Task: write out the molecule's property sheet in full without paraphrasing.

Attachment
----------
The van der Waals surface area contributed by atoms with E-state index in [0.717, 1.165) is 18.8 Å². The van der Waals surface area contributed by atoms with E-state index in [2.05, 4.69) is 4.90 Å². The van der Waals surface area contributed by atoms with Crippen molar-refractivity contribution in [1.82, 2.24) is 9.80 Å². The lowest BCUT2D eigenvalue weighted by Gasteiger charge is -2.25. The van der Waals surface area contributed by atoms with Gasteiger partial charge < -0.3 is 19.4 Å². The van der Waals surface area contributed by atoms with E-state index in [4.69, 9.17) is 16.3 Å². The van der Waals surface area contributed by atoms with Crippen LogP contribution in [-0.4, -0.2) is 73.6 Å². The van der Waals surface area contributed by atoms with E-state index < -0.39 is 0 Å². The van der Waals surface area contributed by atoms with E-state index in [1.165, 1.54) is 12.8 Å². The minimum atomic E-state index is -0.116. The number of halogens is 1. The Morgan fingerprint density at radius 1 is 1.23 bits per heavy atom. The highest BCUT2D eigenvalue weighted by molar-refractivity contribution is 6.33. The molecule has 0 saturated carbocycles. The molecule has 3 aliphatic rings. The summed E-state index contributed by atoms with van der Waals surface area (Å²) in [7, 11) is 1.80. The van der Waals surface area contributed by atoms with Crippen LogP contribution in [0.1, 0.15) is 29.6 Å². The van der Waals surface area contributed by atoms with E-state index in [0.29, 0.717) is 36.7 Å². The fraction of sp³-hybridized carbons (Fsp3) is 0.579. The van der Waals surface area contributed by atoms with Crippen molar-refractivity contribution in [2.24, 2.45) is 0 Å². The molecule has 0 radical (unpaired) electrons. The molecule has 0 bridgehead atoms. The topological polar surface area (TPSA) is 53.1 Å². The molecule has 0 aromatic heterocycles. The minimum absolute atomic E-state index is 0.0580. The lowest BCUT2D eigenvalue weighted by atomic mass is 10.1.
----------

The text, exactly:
The van der Waals surface area contributed by atoms with E-state index in [0.717, 1.165) is 18.8 Å². The van der Waals surface area contributed by atoms with E-state index in [2.05, 4.69) is 4.90 Å². The van der Waals surface area contributed by atoms with Crippen molar-refractivity contribution in [1.82, 2.24) is 9.80 Å². The lowest BCUT2D eigenvalue weighted by Gasteiger charge is -2.25. The van der Waals surface area contributed by atoms with Gasteiger partial charge < -0.3 is 19.4 Å². The van der Waals surface area contributed by atoms with E-state index in [4.69, 9.17) is 16.3 Å². The van der Waals surface area contributed by atoms with Crippen LogP contribution in [-0.4, -0.2) is 73.6 Å². The van der Waals surface area contributed by atoms with E-state index < -0.39 is 0 Å². The van der Waals surface area contributed by atoms with E-state index in [1.165, 1.54) is 12.8 Å². The minimum atomic E-state index is -0.116. The number of halogens is 1. The Morgan fingerprint density at radius 1 is 1.23 bits per heavy atom. The highest BCUT2D eigenvalue weighted by molar-refractivity contribution is 6.33. The molecule has 0 saturated carbocycles. The molecule has 3 aliphatic rings. The summed E-state index contributed by atoms with van der Waals surface area (Å²) in [7, 11) is 1.80. The van der Waals surface area contributed by atoms with Crippen LogP contribution in [0.1, 0.15) is 29.6 Å². The van der Waals surface area contributed by atoms with E-state index in [0.29, 0.717) is 36.7 Å². The fraction of sp³-hybridized carbons (Fsp3) is 0.579. The van der Waals surface area contributed by atoms with Crippen molar-refractivity contribution in [2.24, 2.45) is 0 Å². The molecule has 0 radical (unpaired) electrons. The molecule has 0 bridgehead atoms. The topological polar surface area (TPSA) is 53.1 Å². The molecule has 0 aromatic heterocycles. The minimum absolute atomic E-state index is 0.0580. The lowest BCUT2D eigenvalue weighted by atomic mass is 10.1.